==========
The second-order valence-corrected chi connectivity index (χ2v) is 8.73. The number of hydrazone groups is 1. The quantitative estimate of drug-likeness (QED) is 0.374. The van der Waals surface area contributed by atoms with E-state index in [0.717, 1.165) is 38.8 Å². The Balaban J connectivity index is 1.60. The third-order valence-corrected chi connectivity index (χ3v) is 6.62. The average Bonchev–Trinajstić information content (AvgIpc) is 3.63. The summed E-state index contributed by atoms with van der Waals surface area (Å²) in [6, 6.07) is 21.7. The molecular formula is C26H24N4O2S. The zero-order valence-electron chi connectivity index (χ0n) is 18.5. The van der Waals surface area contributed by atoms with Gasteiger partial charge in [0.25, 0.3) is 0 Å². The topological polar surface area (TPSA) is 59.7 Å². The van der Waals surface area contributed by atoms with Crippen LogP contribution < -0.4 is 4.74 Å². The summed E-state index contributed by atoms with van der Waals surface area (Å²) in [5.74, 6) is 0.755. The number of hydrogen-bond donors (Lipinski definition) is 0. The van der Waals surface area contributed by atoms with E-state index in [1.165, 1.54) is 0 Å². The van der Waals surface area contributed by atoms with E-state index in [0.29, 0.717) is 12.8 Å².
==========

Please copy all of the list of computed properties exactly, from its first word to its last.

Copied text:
The second-order valence-corrected chi connectivity index (χ2v) is 8.73. The number of hydrazone groups is 1. The quantitative estimate of drug-likeness (QED) is 0.374. The van der Waals surface area contributed by atoms with E-state index in [0.717, 1.165) is 38.8 Å². The Balaban J connectivity index is 1.60. The third-order valence-corrected chi connectivity index (χ3v) is 6.62. The average Bonchev–Trinajstić information content (AvgIpc) is 3.63. The summed E-state index contributed by atoms with van der Waals surface area (Å²) in [6, 6.07) is 21.7. The molecular formula is C26H24N4O2S. The zero-order valence-electron chi connectivity index (χ0n) is 18.5. The van der Waals surface area contributed by atoms with Gasteiger partial charge in [0.25, 0.3) is 0 Å². The topological polar surface area (TPSA) is 59.7 Å². The van der Waals surface area contributed by atoms with Crippen LogP contribution < -0.4 is 4.74 Å². The summed E-state index contributed by atoms with van der Waals surface area (Å²) in [5.74, 6) is 0.755. The number of hydrogen-bond donors (Lipinski definition) is 0. The van der Waals surface area contributed by atoms with E-state index in [1.165, 1.54) is 0 Å². The van der Waals surface area contributed by atoms with E-state index in [0.29, 0.717) is 12.8 Å².